For a reader, there’s no greater pleasure than to be admitted into a whole new immersive universe, layered with emotion, as you descend into its rich details with each succeeding page, following the exploits of etched characters you root for, as their stories unravel and the epic unfurls in all its glory. Descender is one such tale, in comic form.
In the far future, the United Galactic Council – made up of a group of nine core planets – is a thriving society where people, machines and robots live in harmony. Until one day, the galaxy is suddenly attacked by planet-sized robots – the unknown Harvesters, as they are dubbed – which wreak havoc across all the many worlds, killing billions and disappearing just as mysteriously as they’d expectedly appeared. This event becomes a flashpoint from which society – human or otherwise – never recovers from. Humans begin the mass culling of all mechanical forms of being, as retribution for the acts of the Harvesters. Robots are killed and sentient AIs massacred by their millions until ten years later there are not many that left, and those that have survived do so as fugitives.
It is into this world, on a desolate mining colony, that a young boy, a companion bot called Tim-21 awakens after having ‘slept’ through a decade of upheaval. Before long, the Galactic Council finds out about his existence and – more importantly – that the code that runs him is the same that was found in the Harvesters, that both share the same ‘machine DNA’. And with due alacrity sends a team comprising a down-on-his-luck scientist who once created the Tim series of robots and a soldier with her bodyguard to bring him back to the hub planet. Needless to say, they are not the only ones who are soon after Tim-21, the last of his kind.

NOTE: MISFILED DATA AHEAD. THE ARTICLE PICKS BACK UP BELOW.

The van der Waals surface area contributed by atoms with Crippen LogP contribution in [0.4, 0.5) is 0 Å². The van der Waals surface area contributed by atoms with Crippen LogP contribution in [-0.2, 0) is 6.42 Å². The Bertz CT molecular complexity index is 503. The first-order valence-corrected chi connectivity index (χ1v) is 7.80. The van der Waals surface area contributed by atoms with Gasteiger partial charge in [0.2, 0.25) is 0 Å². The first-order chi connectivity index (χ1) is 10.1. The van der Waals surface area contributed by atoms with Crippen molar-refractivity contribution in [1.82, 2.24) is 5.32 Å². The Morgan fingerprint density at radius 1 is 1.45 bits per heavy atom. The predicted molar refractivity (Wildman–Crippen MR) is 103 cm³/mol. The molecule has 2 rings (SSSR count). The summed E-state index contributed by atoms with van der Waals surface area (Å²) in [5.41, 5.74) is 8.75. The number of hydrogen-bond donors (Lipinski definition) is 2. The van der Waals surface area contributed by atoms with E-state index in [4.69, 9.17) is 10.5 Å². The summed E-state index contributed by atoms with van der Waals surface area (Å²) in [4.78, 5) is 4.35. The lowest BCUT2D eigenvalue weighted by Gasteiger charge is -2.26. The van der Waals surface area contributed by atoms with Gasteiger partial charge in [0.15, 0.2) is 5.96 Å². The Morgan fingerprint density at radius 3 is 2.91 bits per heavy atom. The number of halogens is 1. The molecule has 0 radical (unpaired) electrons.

Meanwhile, the innocent young Tim-21 – with only his robot dog, Bandit and Driller, a brooding mining droid for company – only has memories of his adoptive human parents and their son, and all he wants to do is find his human ‘brother’ and be his companion again. But it is not long before Tim-21 who holds the key to the future, is swept up in an epic adventure with a motley group of companions, as he slowly comes to grips with a changed world, and learning about people while being hunted from planet to planet across the galaxy, by everyone from the United Galactic Council, bounty hunters various factions of humans and aliens, each of who are after him to serve their own ends, not all of them noble.
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Written by Jeff Lemire (of Sweet Tooth fame), with art by Dustin Nguyen and lettered by Steve Wands, Descender is a take that thoroughly absorbs you – not least because you follow its ups and downs, its zigs and zags – with a kind of wide-eyed wonder as you watch events unfold primarily through the eyes of Tim-21, but also through the perspective of an ensemble cast of characters that includes humans and aliens in all forms and shapes. Even the mechanical beings are truly fleshed out.